The Right Way to Install Node.js

UPDATE: just use nodenv. As of now (2017 May), I have used nodenv since I published this post in 2015 with zero complaints.

TL;DR: use the packages nvm or if you're feeling brave, n to install node. The problem with n is that as of now it does not isolate global packages to the version (see issue), which can create problems if the package doesn't work with the node version you installed. Plus, n is less commonly-used. However, nvm may not be the end of the story: rbenv style node version managers, of which OiNutter/nodenv is the most prominent,[1] are probably a better model. But since there are relatively few users and I haven't really used it, I'm reluctant to recommend it.

Version managers are becoming standard for languages, with Python and Ruby leading the innovation.[1:1] This is sort of a trivial post, but for a community to become mature and stable, it has to establish customs ("idioms") and make sure that things work properly when you follow those customs. Package management is one of the thorniest problems in the open-source world. I've heard it said that to up half the time as a practicing engineer can be spent dealing with packages and incompatibilities.[1:2] It is important to for the community get at least one way right before veering off into more adventurous possibilities.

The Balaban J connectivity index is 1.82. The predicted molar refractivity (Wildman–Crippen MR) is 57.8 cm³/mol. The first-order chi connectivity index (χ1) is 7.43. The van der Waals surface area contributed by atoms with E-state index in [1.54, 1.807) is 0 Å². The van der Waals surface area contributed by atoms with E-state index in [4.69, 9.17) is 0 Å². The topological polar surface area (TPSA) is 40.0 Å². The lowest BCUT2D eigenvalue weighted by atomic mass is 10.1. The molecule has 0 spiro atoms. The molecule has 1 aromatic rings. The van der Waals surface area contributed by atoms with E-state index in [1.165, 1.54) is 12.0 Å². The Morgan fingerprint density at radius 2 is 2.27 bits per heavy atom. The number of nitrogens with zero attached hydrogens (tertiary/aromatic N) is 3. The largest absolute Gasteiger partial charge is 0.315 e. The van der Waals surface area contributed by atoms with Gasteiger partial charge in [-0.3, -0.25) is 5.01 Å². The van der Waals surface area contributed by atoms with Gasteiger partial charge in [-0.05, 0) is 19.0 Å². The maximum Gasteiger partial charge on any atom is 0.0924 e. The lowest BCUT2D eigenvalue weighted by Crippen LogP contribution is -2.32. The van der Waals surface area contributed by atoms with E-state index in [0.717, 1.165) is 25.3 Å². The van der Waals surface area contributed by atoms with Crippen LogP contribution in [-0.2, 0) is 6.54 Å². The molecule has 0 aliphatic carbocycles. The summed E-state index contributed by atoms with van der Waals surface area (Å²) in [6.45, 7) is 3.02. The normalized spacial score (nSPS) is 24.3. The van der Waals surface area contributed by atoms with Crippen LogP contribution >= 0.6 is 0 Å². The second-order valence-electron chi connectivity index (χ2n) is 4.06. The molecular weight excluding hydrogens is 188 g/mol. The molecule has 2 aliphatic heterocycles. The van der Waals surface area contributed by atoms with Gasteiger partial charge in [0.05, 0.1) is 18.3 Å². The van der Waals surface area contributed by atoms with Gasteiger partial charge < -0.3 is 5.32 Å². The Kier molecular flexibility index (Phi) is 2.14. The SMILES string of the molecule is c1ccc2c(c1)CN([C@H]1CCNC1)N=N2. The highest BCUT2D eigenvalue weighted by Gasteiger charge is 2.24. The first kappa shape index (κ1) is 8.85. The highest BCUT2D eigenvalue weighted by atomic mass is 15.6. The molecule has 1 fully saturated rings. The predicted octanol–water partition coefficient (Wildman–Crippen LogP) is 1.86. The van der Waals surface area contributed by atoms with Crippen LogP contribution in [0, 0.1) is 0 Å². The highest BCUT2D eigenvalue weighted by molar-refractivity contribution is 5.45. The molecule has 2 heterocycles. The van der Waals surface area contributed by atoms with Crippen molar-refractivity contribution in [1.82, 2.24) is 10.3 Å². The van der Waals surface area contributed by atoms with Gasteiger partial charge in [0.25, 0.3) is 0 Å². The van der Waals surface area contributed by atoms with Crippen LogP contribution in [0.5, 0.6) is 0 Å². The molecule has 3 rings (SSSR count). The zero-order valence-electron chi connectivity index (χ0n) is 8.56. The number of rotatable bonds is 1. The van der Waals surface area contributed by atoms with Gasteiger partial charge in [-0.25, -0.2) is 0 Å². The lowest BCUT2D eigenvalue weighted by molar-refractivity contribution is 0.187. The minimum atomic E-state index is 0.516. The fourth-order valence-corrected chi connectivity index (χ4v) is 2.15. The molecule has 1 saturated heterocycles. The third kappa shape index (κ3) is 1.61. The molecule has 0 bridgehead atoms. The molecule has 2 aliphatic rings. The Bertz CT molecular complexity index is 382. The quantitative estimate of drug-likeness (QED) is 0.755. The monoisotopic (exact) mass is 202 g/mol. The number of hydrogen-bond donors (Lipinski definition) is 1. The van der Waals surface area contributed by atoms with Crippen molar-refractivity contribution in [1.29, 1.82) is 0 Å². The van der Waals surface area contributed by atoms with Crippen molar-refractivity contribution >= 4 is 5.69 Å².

If you're new to programming or node, it might be best to skip this complexity and follow the download instructions on the homepage. But in the real world, sooner or later competing versions of node will create pain if you're juggling multiple projects (e.g., my ReactJS project required node.js 0.10 but I wanted to have the newer 0.12 version readily available), so this is one of those areas where it is a good idea to get used to this extra complexity early.

  1. Note that there is a modern fix to the packaging problem: semantic versioning. ↩︎ ↩︎ ↩︎